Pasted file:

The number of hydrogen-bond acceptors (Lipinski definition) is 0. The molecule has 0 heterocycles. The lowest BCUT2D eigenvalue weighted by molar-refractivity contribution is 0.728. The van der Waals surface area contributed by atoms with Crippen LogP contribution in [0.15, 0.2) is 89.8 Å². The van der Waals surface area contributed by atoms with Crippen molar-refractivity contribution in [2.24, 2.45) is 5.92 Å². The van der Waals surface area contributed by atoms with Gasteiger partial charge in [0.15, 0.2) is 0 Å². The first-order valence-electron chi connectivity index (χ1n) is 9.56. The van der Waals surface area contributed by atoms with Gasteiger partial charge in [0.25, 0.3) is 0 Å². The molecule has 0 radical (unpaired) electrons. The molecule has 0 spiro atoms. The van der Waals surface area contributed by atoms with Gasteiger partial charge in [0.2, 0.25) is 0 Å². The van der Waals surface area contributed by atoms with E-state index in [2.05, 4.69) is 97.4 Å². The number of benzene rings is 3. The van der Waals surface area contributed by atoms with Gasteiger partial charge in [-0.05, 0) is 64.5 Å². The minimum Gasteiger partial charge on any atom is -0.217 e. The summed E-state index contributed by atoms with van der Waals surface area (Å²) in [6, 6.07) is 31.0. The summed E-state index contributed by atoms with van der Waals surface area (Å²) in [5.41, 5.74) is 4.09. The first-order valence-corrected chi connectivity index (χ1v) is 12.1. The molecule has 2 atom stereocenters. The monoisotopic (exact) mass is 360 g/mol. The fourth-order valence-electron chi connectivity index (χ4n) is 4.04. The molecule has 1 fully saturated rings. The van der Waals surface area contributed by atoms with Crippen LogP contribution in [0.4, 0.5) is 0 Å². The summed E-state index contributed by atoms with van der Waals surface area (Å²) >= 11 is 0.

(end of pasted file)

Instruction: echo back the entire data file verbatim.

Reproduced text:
The number of hydrogen-bond acceptors (Lipinski definition) is 0. The molecule has 0 heterocycles. The lowest BCUT2D eigenvalue weighted by molar-refractivity contribution is 0.728. The van der Waals surface area contributed by atoms with Crippen LogP contribution in [0.15, 0.2) is 89.8 Å². The van der Waals surface area contributed by atoms with Crippen molar-refractivity contribution in [2.24, 2.45) is 5.92 Å². The van der Waals surface area contributed by atoms with Gasteiger partial charge in [0.15, 0.2) is 0 Å². The first-order valence-electron chi connectivity index (χ1n) is 9.56. The van der Waals surface area contributed by atoms with Gasteiger partial charge in [0.25, 0.3) is 0 Å². The molecule has 0 radical (unpaired) electrons. The molecule has 0 spiro atoms. The van der Waals surface area contributed by atoms with Gasteiger partial charge in [0.2, 0.25) is 0 Å². The van der Waals surface area contributed by atoms with E-state index in [2.05, 4.69) is 97.4 Å². The number of benzene rings is 3. The van der Waals surface area contributed by atoms with Gasteiger partial charge in [-0.05, 0) is 64.5 Å². The minimum Gasteiger partial charge on any atom is -0.217 e. The summed E-state index contributed by atoms with van der Waals surface area (Å²) in [6, 6.07) is 31.0. The summed E-state index contributed by atoms with van der Waals surface area (Å²) in [5.41, 5.74) is 4.09. The first-order valence-corrected chi connectivity index (χ1v) is 12.1. The molecule has 2 atom stereocenters. The monoisotopic (exact) mass is 360 g/mol. The fourth-order valence-electron chi connectivity index (χ4n) is 4.04. The molecule has 1 fully saturated rings. The van der Waals surface area contributed by atoms with Crippen LogP contribution in [0.4, 0.5) is 0 Å². The summed E-state index contributed by atoms with van der Waals surface area (Å²) >= 11 is 0.